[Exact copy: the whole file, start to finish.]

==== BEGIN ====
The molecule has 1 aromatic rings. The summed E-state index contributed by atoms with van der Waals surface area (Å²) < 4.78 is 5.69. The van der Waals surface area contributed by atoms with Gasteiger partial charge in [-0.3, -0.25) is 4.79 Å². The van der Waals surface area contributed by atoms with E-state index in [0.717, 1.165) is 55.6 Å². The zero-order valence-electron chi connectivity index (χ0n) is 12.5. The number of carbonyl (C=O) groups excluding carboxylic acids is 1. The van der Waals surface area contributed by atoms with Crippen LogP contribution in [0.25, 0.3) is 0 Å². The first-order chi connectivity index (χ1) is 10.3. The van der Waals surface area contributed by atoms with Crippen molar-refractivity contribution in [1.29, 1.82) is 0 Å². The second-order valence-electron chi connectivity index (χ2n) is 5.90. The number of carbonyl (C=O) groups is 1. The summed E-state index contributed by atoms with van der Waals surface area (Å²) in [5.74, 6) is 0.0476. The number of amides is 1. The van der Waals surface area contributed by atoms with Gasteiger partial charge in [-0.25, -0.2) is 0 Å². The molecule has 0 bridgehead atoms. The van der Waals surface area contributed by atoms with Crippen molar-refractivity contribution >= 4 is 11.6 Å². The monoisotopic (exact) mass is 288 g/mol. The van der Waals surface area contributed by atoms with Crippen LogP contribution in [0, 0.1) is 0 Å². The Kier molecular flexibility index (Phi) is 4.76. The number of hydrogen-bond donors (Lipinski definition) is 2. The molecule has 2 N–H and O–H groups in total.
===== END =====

The molecule has 1 aromatic rings. The summed E-state index contributed by atoms with van der Waals surface area (Å²) < 4.78 is 5.69. The van der Waals surface area contributed by atoms with Gasteiger partial charge in [-0.3, -0.25) is 4.79 Å². The van der Waals surface area contributed by atoms with E-state index in [0.717, 1.165) is 55.6 Å². The zero-order valence-electron chi connectivity index (χ0n) is 12.5. The number of carbonyl (C=O) groups excluding carboxylic acids is 1. The van der Waals surface area contributed by atoms with Crippen LogP contribution in [0.25, 0.3) is 0 Å². The first-order chi connectivity index (χ1) is 10.3. The van der Waals surface area contributed by atoms with Crippen molar-refractivity contribution in [1.29, 1.82) is 0 Å². The second-order valence-electron chi connectivity index (χ2n) is 5.90. The number of carbonyl (C=O) groups is 1. The summed E-state index contributed by atoms with van der Waals surface area (Å²) in [5.74, 6) is 0.0476. The number of amides is 1. The van der Waals surface area contributed by atoms with Gasteiger partial charge in [-0.25, -0.2) is 0 Å². The molecule has 0 bridgehead atoms. The van der Waals surface area contributed by atoms with Crippen molar-refractivity contribution >= 4 is 11.6 Å². The monoisotopic (exact) mass is 288 g/mol. The van der Waals surface area contributed by atoms with Crippen LogP contribution in [0, 0.1) is 0 Å². The Kier molecular flexibility index (Phi) is 4.76. The number of hydrogen-bond donors (Lipinski definition) is 2. The molecule has 2 N–H and O–H groups in total.